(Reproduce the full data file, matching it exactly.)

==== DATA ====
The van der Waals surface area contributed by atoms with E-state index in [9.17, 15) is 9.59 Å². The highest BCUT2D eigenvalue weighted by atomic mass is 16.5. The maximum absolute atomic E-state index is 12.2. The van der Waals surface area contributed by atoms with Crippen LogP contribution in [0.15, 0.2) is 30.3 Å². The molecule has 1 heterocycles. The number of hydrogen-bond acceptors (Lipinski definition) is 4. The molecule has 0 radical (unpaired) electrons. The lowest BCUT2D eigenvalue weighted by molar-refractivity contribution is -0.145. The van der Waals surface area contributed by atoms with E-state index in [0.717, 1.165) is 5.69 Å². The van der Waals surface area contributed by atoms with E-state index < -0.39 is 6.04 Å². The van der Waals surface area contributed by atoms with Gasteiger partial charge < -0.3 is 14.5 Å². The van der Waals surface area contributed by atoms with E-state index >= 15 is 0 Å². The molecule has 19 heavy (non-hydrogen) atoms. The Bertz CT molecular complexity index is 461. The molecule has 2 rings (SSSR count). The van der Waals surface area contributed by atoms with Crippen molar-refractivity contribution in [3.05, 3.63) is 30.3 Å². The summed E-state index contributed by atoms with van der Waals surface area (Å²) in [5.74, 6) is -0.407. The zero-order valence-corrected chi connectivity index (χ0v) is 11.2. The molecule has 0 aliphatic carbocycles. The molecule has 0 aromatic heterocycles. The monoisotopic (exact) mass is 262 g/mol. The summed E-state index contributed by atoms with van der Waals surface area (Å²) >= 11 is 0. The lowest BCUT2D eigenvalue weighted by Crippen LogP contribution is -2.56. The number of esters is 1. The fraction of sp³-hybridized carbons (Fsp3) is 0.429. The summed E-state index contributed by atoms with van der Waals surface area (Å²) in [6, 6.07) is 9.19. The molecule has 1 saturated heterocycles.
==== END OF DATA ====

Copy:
The van der Waals surface area contributed by atoms with E-state index in [9.17, 15) is 9.59 Å². The highest BCUT2D eigenvalue weighted by atomic mass is 16.5. The maximum absolute atomic E-state index is 12.2. The van der Waals surface area contributed by atoms with Crippen LogP contribution in [0.15, 0.2) is 30.3 Å². The molecule has 1 heterocycles. The number of hydrogen-bond acceptors (Lipinski definition) is 4. The molecule has 0 radical (unpaired) electrons. The lowest BCUT2D eigenvalue weighted by molar-refractivity contribution is -0.145. The van der Waals surface area contributed by atoms with E-state index in [0.717, 1.165) is 5.69 Å². The van der Waals surface area contributed by atoms with E-state index < -0.39 is 6.04 Å². The van der Waals surface area contributed by atoms with Gasteiger partial charge < -0.3 is 14.5 Å². The van der Waals surface area contributed by atoms with E-state index >= 15 is 0 Å². The molecule has 19 heavy (non-hydrogen) atoms. The Bertz CT molecular complexity index is 461. The molecule has 2 rings (SSSR count). The van der Waals surface area contributed by atoms with Crippen molar-refractivity contribution in [3.05, 3.63) is 30.3 Å². The summed E-state index contributed by atoms with van der Waals surface area (Å²) in [5.74, 6) is -0.407. The zero-order valence-corrected chi connectivity index (χ0v) is 11.2. The molecule has 0 aliphatic carbocycles. The molecule has 0 aromatic heterocycles. The monoisotopic (exact) mass is 262 g/mol. The summed E-state index contributed by atoms with van der Waals surface area (Å²) >= 11 is 0. The lowest BCUT2D eigenvalue weighted by Crippen LogP contribution is -2.56. The number of esters is 1. The fraction of sp³-hybridized carbons (Fsp3) is 0.429. The summed E-state index contributed by atoms with van der Waals surface area (Å²) in [6, 6.07) is 9.19. The molecule has 1 saturated heterocycles.